Social Security Trust Funds:
Long-Range Deficits Remain
The Social Security Board of Trustees today declared that the Social
Security program continues to be substantially underfinanced for
the long term, while extending the projected solvency of the trust
funds by three years.
In the 2002 Annual Report to Congress, the Trustees announced:
"These projections suggest that we have not lost ground in
the past year," said Jo Anne Barnhart, Commissioner of Social
Security. "However, the report still projects that, once the
trust funds are exhausted, payroll tax revenues will be sufficient
to meet only 73% of Social Security benefit obligations under current
law. And projections for the late 21st century paint
an even bleaker picture.
"The message of this report is clear," Commissioner Barnhart
said. "In order to create a sound and sustainable future, long-term
trust fund deficits should be addressed in a timely way to allow
a gradual phasing in of any necessary changes, and so workers can
adjust their plans accordingly.
"The President has put forth six principles to guide our search
for a way to ensure that Social Security remains secure through
the entire 21st century. Under these principles, current
and near retirees can be assured that their benefits will not be
adversely affected; and the 153 million workers covered by Social
Security this year can be confident that retirement benefits under
the program will be reformed and made secure and the disability
and survivors benefit components will be preserved.
"I am convinced that the current period of national debate
and discussion can yield a bipartisan plan that will ensure that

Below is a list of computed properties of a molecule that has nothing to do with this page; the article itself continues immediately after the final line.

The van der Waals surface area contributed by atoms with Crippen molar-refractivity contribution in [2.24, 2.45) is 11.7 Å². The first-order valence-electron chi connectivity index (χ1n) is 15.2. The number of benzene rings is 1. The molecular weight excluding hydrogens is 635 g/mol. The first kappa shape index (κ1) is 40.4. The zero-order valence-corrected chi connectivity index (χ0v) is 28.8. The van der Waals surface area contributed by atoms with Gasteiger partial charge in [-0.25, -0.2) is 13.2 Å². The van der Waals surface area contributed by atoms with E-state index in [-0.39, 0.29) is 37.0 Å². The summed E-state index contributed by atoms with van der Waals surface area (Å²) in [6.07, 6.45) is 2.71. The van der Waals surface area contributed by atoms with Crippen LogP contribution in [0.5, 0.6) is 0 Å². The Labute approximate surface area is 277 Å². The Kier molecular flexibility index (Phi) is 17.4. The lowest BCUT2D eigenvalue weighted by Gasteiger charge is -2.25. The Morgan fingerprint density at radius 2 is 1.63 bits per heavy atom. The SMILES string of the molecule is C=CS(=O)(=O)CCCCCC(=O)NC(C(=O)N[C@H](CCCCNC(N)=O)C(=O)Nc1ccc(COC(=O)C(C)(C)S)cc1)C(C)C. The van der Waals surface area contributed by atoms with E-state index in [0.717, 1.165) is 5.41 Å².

Social Security will continue to play its essential role for today’s
retirees and other beneficiaries, workers, their children and grandchildren.
But, as the report issued today makes clear, we cannot postpone
Other highlights of the Trustees Report include:
Based upon the most recent experience and updated methodologies,
the Trustees made several changes in assumptions from last year’s
report. The shorter-term outlook was improved primarily because
of higher assumed productivity growth and revenue from taxes paid
on Social Security income. The longer-term deterioration in outlook
resulted from the passage of another year, a lower death rate assumption
and projected higher benefits on average. The combination means
that at the end of the 75-year period the program is in a significantly
worse position than projected in last year’s report.
The Board of Trustees is comprised of six members. Four serve by
virtue of their positions with the federal government: Paul H. O’Neill,
Secretary of the Treasury and Managing Trustee; Jo Anne Barnhart,
Commissioner of Social Security; Tommy G. Thompson, Secretary of
Health and Human Services; and Elaine L. Chao, Secretary of Labor.
The other two members, appointed by the President and confirmed
by the Senate, are John L. Palmer and Thomas R. Saving.
The 2002 Trustees Report will be posted at www.ssa.gov/OACT
by Tuesday evening.
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